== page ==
IRS Publishes GILTI Tax Forms

The IRS has published both of the forms U.S. shareholders need to compute amounts tied to global intangible low-taxed income (GILTI). The GILTI provisions were enacted as part of the Tax Cuts and Jobs Act (TCJA) and apply to all U.S. persons that own at least 10 percent of a foreign corporation.

The GILTI rules operate as a worldwide backstop to the new territorial-style provisions that provide U.S. corporate shareholders an exemption on certain foreign-source dividends.  Policymakers recognized that the exemption for foreign-source dividends could leave the U.S. system more vulnerable to base erosion and profit shifting and enacted the GILTI rules to curb such behavior.

The GILTI provisions impose a minimum tax on certain low-taxed income of foreign corporations, but allow U.S. corporate shareholders to reduce such income with a deduction. For 2018, the deduction amount is 50% of GILTI. The U.S. taxpayer is also allowed to take an 80% foreign tax credit. This means the GILTI tax should only apply to foreign income with an effective tax rate below 13.125% ((50% x 21 corporate tax rate)/80 percent foreign tax credit)).

For example, if a foreign corporation generates $100 of GILTI, a U.S. corporate shareholder is eligible for a $50 GILTI deduction. The $50 of net income will be subject to the U.S. tax rate of 21% for a total tax of $10.50. If the foreign tax rate is $15, there will be a $12 foreign tax credit (80% of $15) against the $10.50 of GILTI tax. Thus, the U.S. tax liability after applying the credit is $0 ($12 foreign tax credit exceeds the $10.50 of GILTI tax).

In September 2018, the Treasury Department issued proposed regulations on the treatment of GILTI. The rules provide guidance with respect to determining a U.S. shareholder’s pro rata share of GILTI income, relevant aggregation rules, and the interaction of such rules with other Code sections. The new GILTI forms and schedules issued by the IRS are consistent with the guidance provided by the Treasury Department to date.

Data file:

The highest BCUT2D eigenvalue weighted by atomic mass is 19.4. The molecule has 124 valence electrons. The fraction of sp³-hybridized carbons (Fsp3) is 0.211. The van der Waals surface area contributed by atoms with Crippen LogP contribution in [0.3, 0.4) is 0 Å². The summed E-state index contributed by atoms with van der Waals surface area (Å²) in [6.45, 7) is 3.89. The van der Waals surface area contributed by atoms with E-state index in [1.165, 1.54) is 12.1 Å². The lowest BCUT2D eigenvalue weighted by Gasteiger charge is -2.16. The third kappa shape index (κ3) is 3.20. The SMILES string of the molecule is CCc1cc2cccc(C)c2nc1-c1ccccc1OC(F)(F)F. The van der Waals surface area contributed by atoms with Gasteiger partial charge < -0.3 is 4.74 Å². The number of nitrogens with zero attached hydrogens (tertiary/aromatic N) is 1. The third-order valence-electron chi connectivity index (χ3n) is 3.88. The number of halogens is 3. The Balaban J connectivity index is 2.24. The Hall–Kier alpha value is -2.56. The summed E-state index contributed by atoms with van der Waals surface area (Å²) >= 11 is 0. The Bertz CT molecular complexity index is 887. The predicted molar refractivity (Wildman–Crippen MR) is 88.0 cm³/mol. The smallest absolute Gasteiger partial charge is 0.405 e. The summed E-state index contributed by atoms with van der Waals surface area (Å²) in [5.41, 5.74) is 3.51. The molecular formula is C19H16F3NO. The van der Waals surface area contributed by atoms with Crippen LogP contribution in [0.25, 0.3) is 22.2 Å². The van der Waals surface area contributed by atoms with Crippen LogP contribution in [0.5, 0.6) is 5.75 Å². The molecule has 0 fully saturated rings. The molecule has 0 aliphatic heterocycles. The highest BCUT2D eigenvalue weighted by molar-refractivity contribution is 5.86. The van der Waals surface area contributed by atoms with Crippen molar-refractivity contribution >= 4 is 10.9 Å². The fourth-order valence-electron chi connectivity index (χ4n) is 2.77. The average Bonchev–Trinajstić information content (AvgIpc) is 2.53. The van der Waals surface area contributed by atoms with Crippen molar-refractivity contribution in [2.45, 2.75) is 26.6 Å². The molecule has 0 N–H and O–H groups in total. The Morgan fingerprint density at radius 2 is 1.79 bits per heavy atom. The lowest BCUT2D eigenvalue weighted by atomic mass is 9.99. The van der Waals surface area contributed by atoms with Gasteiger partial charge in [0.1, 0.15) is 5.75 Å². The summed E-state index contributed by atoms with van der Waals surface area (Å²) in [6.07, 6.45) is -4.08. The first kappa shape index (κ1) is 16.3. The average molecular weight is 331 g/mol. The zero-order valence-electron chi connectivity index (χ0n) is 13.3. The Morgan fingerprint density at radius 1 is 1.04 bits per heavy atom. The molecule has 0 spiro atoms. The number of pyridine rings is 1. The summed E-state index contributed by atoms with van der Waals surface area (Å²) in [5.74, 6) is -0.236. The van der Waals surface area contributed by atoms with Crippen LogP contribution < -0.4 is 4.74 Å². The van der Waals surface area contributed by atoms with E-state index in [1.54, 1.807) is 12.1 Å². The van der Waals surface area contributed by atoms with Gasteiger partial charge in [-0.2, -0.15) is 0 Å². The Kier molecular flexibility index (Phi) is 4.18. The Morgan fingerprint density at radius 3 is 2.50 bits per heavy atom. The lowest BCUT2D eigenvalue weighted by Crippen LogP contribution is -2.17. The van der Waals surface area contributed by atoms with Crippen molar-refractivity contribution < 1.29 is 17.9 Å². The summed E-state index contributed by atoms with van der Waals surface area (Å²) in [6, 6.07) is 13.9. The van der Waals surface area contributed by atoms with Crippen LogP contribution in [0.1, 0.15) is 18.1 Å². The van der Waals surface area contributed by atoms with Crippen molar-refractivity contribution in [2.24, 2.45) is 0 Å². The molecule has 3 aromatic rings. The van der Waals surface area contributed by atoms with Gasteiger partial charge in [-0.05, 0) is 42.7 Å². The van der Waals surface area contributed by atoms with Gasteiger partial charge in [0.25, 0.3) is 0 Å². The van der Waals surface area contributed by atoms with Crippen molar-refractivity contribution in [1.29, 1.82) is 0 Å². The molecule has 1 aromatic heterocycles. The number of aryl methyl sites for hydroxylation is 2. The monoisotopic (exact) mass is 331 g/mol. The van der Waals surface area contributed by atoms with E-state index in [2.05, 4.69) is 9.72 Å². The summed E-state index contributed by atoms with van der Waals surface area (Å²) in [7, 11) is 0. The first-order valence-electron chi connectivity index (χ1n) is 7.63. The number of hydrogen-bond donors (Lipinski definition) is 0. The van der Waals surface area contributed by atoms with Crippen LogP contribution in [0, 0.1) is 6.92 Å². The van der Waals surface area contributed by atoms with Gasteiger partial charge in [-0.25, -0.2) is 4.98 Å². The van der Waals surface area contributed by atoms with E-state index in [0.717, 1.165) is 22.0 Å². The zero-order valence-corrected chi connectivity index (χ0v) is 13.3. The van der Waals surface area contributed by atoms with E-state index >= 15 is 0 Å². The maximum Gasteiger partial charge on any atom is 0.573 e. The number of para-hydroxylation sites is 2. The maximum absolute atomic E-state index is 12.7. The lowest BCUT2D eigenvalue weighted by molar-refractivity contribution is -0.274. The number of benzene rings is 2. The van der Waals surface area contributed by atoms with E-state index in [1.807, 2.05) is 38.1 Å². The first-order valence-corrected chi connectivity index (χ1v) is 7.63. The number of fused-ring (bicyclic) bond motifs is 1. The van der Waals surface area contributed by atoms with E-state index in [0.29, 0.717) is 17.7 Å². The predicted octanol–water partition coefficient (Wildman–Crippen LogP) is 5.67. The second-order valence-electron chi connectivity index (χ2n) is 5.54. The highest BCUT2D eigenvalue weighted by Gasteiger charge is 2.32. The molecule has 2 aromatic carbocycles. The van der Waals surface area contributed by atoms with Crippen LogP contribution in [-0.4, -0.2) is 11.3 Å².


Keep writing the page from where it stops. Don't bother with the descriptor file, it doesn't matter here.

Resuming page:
Form 8992, U.S. Shareholder Calculation of Global Intangible Low-Taxed Income, includes three sections—Part I, Part II, and Schedule A. The U.S. taxpayer begins their calculation with Schedule A. Many of the amounts on Schedule A of Form 8992 will come directly from the taxpayer’s Form 5471-Information Return of U.S. Persons with Respect to Certain Foreign Corporations. The GILTI provisions piggyback on the long-standing anti-abuse regime referred to as Subpart F, which governs transactions carried out by controlled foreign corporations.

After completing Schedule A, the U.S. taxpayer will enter all relevant amounts onto Part I of Form 8992. If there is net income from Part I, the taxpayer will complete Part II to determine their GILTI inclusion amount.

A U.S. corporate shareholder will enter its GILTI inclusion amount on Form 1120, Schedule C, Line 17. A noncorporate shareholder will enter their GILTI amount on Line 21 (Other Income) of Form 1040.

Form 8993 is used to compute the U.S. taxpayer’s GILTI deduction. The GILTI deduction is only available to U.S. C corporations (REICs, RITs, and S corporations are not eligible for the deduction). 

The deduction form is organized into four parts. Part I is the determination of deduction eligible income. Part II is the determination of deemed intangible income. The taxpayer will determine deemed intangible income by taking the deduction eligible income from Part I and subtracting 10% of their qualified business asset investment (QBAI).

In Part III, the taxpayer computes foreign derived deduction eligible income (FDDEI) and divides it by the deduction eligible income from Part I to determine the foreign derived ratio. This ratio carries over to Part IV, where the GILTI deduction is determined in coordination with the deduction for foreign derived intangible income. The GILTI deduction amount is entered on Schedule C of Form 1120.

The GILTI provisions are intended to penalize multinational entities that hold intangible assets abroad in low-tax foreign countries.  If a U.S. taxpayer is ‘guilty’ of generating GILTI, such income will not only be ineligible for the 100-percent dividends received deduction, but it will also be subject to residual taxation by the United States.  Tara Fisher has been practicing international tax for nearly 20 years. Her professional background includes working for the U.S. Congress Joint Committee on Taxation, the national tax practice of PricewaterhouseCoopers, the University of Pittsburgh, and American University in Washington D.C. She is a licensed CPA and holds both an undergraduate and graduate degree in accounting from the University of Virginia.